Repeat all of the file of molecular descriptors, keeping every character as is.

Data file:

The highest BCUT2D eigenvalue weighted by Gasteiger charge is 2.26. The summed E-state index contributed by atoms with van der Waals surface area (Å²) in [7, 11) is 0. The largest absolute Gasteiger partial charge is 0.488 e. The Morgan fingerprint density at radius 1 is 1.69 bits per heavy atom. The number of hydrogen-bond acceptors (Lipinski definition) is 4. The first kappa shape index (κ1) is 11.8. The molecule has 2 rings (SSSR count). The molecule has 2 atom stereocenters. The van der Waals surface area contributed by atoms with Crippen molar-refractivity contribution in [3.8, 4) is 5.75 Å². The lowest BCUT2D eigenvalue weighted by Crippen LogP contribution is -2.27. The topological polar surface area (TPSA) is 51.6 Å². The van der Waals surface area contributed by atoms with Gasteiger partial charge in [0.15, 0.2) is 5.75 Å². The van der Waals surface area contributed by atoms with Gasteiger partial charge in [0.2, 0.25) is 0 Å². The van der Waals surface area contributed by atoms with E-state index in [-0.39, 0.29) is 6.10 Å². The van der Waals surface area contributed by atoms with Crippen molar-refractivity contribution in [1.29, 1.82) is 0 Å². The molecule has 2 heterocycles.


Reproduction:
The highest BCUT2D eigenvalue weighted by Gasteiger charge is 2.26. The summed E-state index contributed by atoms with van der Waals surface area (Å²) in [7, 11) is 0. The largest absolute Gasteiger partial charge is 0.488 e. The Morgan fingerprint density at radius 1 is 1.69 bits per heavy atom. The number of hydrogen-bond acceptors (Lipinski definition) is 4. The first kappa shape index (κ1) is 11.8. The molecule has 2 rings (SSSR count). The molecule has 2 atom stereocenters. The van der Waals surface area contributed by atoms with Crippen molar-refractivity contribution in [3.8, 4) is 5.75 Å². The lowest BCUT2D eigenvalue weighted by Crippen LogP contribution is -2.27. The topological polar surface area (TPSA) is 51.6 Å². The van der Waals surface area contributed by atoms with Gasteiger partial charge in [0.15, 0.2) is 5.75 Å². The van der Waals surface area contributed by atoms with Gasteiger partial charge in [0.2, 0.25) is 0 Å². The van der Waals surface area contributed by atoms with E-state index in [-0.39, 0.29) is 6.10 Å². The van der Waals surface area contributed by atoms with Crippen molar-refractivity contribution in [1.29, 1.82) is 0 Å². The molecule has 2 heterocycles.